On July 24, a federal court declared bitcoin as a form of money under the Washington DC. Money Transmitters Act.
The situation arose during a case hearing of the United States versus Larry Dean Harmon. Harmon had put forward a dismissal motion for the case against him for running an underground bitcoin trading platform. The operation entailed unlicensed money transmission under DC. Financial Law and laundering under federal law.
Key Aspects of the Case
Harmon, the defendant, was facing charges on three counts according to an indictment from December 3, 2019. The first count entailed conspiring to launder money, violating 18 USC. § 1956(h). The second for operating an unlicensed money transmitting platform violating 18 US C § 1960(a). The third for engaging in an unlicensed money transmission business as explained in the DC Code § 26-1001(10) and against District of Columbia’s Money Transmitters Act (MTA), DC Code § 26-1023(c).
The court charged him with running Helix, an underground and unlicensed bitcoin transmission platform on the Darknet. The Darknet is only accessible to a group of anonymous users for illegal transactions away from the Law. The platform exchanged over 350,000-bitcoin equivalent to approximately $311 million.
Harmon moved the motion to dismiss the second and third counts arguing that the court did not clearly define the offences. He brought up two questions: the first asking if bitcoin was money as per DC’s MTA. The second if Helix was an unlicensed money transmission business under 18 USC. § 1960(b) (1) (B) for running as a bitcoin transmitter.
After careful consideration, the court dismissed the motion stating bitcoin as money per MTA Helix; therefore, it was illegal money transmitting business as far as the federal law was concerned.
Bitcoin – Commodity, Security or Currency?
In the past, DC did not have any regulations regarding bitcoin or any other cryptocurrency as a state.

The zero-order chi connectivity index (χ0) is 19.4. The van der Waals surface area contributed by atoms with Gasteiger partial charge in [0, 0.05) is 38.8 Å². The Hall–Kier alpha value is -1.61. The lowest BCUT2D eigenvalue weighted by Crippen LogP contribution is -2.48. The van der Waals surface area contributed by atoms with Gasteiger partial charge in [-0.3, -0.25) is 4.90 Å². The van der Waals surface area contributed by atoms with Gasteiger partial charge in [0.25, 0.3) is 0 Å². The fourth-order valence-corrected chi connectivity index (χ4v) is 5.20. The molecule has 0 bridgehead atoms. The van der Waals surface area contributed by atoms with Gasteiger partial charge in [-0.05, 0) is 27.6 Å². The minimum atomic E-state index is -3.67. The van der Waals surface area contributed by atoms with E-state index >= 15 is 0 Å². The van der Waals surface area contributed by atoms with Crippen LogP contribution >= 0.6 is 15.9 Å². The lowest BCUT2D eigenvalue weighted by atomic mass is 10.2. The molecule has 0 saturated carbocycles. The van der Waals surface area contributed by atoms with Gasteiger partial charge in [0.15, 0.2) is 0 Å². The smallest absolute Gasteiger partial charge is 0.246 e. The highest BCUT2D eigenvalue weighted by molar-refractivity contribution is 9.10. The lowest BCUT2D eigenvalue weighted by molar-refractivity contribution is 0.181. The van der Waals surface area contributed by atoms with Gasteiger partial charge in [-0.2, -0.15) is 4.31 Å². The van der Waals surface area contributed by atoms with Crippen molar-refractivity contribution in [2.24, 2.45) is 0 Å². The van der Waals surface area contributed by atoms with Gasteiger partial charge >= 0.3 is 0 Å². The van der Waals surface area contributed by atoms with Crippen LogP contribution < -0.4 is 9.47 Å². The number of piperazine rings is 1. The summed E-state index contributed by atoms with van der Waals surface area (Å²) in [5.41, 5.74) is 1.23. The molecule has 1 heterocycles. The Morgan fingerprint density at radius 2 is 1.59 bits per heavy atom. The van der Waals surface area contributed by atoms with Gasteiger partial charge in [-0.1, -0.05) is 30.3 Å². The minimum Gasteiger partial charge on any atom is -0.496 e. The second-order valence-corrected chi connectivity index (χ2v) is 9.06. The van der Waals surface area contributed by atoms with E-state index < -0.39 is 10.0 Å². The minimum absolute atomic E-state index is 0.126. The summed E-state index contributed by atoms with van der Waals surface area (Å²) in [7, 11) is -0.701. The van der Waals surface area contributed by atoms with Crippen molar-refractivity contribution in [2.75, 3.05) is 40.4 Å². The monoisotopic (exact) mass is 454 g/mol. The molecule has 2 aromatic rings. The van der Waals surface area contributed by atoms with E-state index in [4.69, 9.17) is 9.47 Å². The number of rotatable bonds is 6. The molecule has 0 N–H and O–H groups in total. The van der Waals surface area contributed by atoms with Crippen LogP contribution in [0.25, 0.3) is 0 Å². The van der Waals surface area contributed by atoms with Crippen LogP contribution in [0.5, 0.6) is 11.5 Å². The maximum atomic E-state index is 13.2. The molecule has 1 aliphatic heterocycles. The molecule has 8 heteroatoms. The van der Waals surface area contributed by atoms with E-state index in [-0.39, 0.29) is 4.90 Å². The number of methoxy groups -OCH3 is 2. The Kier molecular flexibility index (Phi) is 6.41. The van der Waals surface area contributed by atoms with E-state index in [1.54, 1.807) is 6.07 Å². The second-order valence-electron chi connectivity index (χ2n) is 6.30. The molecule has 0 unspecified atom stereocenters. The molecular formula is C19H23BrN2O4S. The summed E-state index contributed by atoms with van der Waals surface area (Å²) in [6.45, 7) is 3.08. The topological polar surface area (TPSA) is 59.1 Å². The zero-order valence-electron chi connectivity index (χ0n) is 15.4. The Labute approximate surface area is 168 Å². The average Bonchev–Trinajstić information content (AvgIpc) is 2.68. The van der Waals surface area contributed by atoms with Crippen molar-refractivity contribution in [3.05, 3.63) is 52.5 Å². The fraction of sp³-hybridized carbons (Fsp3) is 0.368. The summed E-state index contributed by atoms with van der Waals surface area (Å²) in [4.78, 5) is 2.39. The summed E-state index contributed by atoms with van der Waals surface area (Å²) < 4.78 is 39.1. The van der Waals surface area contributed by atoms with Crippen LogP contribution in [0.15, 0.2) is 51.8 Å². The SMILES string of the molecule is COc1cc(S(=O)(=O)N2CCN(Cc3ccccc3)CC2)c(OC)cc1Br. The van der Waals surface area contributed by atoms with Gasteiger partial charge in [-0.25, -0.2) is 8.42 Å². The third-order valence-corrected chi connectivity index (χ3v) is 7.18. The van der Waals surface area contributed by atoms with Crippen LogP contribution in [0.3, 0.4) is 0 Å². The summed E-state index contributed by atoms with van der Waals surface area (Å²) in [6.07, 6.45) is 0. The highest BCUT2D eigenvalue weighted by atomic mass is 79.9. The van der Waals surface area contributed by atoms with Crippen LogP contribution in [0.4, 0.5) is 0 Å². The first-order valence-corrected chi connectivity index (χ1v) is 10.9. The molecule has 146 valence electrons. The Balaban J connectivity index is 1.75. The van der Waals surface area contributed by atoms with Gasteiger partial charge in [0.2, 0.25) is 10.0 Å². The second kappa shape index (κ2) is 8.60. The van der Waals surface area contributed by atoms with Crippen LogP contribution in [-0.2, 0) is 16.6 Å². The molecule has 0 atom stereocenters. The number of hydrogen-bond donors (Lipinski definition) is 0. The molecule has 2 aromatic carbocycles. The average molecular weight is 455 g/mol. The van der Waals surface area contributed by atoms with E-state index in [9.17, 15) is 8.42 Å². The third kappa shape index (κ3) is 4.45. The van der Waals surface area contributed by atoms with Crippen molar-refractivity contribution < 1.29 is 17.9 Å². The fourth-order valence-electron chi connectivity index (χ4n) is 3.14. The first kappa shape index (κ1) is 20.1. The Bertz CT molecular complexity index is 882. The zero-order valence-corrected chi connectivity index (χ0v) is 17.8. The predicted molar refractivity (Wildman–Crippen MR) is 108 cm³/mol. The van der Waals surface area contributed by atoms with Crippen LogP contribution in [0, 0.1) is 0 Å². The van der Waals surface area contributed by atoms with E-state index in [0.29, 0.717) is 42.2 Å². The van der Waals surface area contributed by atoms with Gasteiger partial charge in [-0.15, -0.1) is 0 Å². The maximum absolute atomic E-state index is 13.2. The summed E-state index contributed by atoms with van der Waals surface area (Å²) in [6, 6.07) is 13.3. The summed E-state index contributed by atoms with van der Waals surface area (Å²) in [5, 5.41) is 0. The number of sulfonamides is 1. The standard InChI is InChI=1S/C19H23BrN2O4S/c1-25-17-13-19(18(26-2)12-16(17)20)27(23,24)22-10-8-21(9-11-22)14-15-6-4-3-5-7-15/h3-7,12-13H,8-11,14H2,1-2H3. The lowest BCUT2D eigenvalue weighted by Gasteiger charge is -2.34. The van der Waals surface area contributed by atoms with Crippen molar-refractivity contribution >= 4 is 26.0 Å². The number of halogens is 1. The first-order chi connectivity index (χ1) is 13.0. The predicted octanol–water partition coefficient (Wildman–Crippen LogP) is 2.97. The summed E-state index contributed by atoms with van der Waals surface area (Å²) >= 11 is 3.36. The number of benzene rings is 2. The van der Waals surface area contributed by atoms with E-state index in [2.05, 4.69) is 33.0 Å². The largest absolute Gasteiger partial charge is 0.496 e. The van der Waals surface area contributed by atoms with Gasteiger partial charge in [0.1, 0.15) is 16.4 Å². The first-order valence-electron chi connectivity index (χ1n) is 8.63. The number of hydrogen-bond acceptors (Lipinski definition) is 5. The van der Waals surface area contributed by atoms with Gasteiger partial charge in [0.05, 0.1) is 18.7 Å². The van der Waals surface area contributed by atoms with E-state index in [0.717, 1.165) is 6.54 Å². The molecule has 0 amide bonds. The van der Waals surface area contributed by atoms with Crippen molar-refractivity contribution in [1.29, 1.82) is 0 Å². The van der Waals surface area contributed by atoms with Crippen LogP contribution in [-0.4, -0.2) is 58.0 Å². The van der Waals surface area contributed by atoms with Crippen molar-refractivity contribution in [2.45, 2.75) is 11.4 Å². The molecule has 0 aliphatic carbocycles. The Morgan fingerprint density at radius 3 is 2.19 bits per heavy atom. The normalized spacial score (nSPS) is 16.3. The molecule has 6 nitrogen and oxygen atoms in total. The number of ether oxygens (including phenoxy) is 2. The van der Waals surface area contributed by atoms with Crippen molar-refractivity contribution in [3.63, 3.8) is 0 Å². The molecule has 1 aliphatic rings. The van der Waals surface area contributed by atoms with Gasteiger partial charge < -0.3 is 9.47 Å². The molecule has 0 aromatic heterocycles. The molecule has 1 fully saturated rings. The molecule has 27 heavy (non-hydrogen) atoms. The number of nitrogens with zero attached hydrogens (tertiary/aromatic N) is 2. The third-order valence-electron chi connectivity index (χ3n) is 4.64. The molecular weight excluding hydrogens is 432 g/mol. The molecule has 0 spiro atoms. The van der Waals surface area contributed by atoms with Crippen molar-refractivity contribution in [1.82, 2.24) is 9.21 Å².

However, the Money Transmitters Act describes money transmission as “engaging in the business of receiving money for transmission or transmitting money within the United States, or to locations abroad, by any means, including but not limited to a payment instrument, wire, facsimile, or electronic transfer.” DC Code § 26-1001(10).
As much as the MTA does not describe money, it adopts the general meaning for the same. Chief Judge Beryl A. Howell described money as a “means of exchange, payment, or store of value.” She added that bitcoin met these conditions hence adopting the meaning, although it is not necessarily restricting to money.
These descriptions are the primary reason the court ruled against Harmon, further denying the release of 160 bitcoins locked by the government. Judge Beryl ruled the possibilities of the involvement of other funds on Helix in drug-related endeavours as the basis for the denial.
Many grey areas surround the ruling considering the lack of a clear money definition by the M.T.A. Every state has its definition of bitcoin and other cryptocurrencies, which prevents a consensus. Nonetheless, every business conducting cryptocurrency transmission requires a license from the state.
Overall, any money laundering activities involving cryptocurrencies are subject to rules under federal money transmission laws as per The Treasury Department Financial Crimes Enforcement Division.